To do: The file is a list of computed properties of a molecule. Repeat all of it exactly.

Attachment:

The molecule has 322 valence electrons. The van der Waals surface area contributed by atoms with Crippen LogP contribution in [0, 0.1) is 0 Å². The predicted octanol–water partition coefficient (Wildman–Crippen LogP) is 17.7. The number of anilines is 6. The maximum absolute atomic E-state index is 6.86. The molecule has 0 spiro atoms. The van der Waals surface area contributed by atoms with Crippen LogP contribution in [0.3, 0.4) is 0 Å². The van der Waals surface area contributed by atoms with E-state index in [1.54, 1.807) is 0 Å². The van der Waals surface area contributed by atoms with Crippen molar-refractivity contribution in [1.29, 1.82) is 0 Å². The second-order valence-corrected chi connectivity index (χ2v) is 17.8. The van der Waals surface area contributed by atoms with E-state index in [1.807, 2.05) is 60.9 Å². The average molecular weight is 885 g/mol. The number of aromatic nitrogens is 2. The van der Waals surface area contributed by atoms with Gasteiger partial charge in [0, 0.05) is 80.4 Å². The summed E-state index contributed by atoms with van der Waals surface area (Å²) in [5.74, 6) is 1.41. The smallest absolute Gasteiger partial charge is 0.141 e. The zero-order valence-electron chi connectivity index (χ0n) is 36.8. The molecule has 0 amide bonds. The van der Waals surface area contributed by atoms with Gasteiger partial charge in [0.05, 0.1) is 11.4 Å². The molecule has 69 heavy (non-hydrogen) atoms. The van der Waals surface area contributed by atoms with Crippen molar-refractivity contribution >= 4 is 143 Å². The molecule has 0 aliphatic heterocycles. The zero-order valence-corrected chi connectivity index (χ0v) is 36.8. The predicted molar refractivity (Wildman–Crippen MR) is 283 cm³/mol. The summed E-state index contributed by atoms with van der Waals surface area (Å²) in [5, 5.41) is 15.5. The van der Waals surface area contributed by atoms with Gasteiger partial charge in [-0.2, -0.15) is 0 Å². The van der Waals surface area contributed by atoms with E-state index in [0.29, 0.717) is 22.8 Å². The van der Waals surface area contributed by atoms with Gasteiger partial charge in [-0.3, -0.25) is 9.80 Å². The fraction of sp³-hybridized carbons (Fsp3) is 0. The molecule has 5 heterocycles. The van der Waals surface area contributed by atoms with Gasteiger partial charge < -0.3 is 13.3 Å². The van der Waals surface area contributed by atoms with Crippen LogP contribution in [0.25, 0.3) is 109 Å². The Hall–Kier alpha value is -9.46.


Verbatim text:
The molecule has 322 valence electrons. The van der Waals surface area contributed by atoms with Crippen LogP contribution in [0, 0.1) is 0 Å². The predicted octanol–water partition coefficient (Wildman–Crippen LogP) is 17.7. The number of anilines is 6. The maximum absolute atomic E-state index is 6.86. The molecule has 0 spiro atoms. The van der Waals surface area contributed by atoms with Crippen LogP contribution in [0.3, 0.4) is 0 Å². The van der Waals surface area contributed by atoms with E-state index in [1.54, 1.807) is 0 Å². The van der Waals surface area contributed by atoms with Crippen molar-refractivity contribution in [1.29, 1.82) is 0 Å². The second-order valence-corrected chi connectivity index (χ2v) is 17.8. The van der Waals surface area contributed by atoms with E-state index in [1.807, 2.05) is 60.9 Å². The average molecular weight is 885 g/mol. The number of aromatic nitrogens is 2. The van der Waals surface area contributed by atoms with Gasteiger partial charge in [0, 0.05) is 80.4 Å². The summed E-state index contributed by atoms with van der Waals surface area (Å²) in [5.74, 6) is 1.41. The smallest absolute Gasteiger partial charge is 0.141 e. The zero-order valence-electron chi connectivity index (χ0n) is 36.8. The molecule has 0 amide bonds. The van der Waals surface area contributed by atoms with Gasteiger partial charge in [0.05, 0.1) is 11.4 Å². The molecule has 69 heavy (non-hydrogen) atoms. The van der Waals surface area contributed by atoms with Crippen molar-refractivity contribution >= 4 is 143 Å². The molecule has 0 aliphatic heterocycles. The zero-order valence-corrected chi connectivity index (χ0v) is 36.8. The predicted molar refractivity (Wildman–Crippen MR) is 283 cm³/mol. The summed E-state index contributed by atoms with van der Waals surface area (Å²) in [5, 5.41) is 15.5. The van der Waals surface area contributed by atoms with Gasteiger partial charge in [-0.2, -0.15) is 0 Å². The van der Waals surface area contributed by atoms with E-state index in [0.29, 0.717) is 22.8 Å². The van der Waals surface area contributed by atoms with Gasteiger partial charge in [-0.3, -0.25) is 9.80 Å². The fraction of sp³-hybridized carbons (Fsp3) is 0. The molecule has 5 heterocycles. The van der Waals surface area contributed by atoms with Gasteiger partial charge < -0.3 is 13.3 Å². The van der Waals surface area contributed by atoms with Crippen LogP contribution in [0.25, 0.3) is 109 Å². The Hall–Kier alpha value is -9.46.